Moore declined to comment beyond the issued statement.

In regards to the UI’s pending internal investigation, Spies said officials are “dealing with that in a professionally appropriate matter that we believe will reflect the full measure of Dr. Hunninghake’s contributions to the university and the professional and scientific mission” of the UI Hospitals and Clinics and the Carver College of Medicine.

“We’re dealing with a gentleman who has devoted his life and his professional skills to the institution that he loves, and this is horribly painful for him,” Spies said.

UI police officials did not return repeated e-mails and phone calls on Thursday seeking confirmation of the child-pornography investigation and further information.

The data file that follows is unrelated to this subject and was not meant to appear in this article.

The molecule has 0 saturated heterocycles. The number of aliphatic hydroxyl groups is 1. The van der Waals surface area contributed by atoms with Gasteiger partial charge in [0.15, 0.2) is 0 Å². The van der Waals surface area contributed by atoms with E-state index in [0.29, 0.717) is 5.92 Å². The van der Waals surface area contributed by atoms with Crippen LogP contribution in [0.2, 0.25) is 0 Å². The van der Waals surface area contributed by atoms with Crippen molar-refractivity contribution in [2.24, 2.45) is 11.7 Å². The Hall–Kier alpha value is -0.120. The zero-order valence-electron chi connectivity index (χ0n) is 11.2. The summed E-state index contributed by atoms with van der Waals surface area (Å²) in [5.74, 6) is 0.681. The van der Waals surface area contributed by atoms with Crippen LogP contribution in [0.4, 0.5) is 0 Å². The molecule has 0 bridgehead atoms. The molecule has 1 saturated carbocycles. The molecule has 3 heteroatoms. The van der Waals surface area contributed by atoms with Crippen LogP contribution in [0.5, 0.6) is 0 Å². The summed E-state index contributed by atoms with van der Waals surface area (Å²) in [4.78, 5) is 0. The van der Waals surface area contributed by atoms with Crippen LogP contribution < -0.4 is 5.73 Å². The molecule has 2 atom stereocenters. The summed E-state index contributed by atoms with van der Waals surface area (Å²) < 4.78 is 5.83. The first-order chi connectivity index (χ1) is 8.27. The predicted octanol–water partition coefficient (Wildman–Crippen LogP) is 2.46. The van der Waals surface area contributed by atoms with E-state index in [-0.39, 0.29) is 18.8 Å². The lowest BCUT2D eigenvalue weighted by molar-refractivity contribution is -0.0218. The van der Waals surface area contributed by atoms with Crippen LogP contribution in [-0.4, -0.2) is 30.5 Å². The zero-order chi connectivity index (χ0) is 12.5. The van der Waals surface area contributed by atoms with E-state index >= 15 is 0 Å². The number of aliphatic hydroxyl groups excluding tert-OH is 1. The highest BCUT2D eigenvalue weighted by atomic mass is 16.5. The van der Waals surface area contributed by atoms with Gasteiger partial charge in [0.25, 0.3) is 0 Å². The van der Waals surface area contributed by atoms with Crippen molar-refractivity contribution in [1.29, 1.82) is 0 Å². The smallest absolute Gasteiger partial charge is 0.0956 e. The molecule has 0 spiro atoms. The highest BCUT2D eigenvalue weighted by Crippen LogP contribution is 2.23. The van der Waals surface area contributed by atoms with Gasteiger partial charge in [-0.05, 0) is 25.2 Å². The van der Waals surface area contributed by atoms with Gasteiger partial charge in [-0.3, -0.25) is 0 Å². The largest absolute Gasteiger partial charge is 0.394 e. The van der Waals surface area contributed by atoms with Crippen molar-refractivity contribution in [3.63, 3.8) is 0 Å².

Iowa City Police Chief Sam Hargadine said his department assisted with the forensic analysis of one of the computers seized from Hunninghake. Hargadine said they did not aid UIpolice in search warrants on his home and office.

Coralville Police Chief Barry Bedford said the only involvement his department had was standing by as UI police executed the search warrant at Hunninghake’s home in Coralville on April 23.

The falsified attack

The UI placed Hunninghake on paid leave on April 23, 2010. The next day, he traveled to Chicago for a medical conference.

The Chicago police documents show Hunninghake reported the following to police on April 24: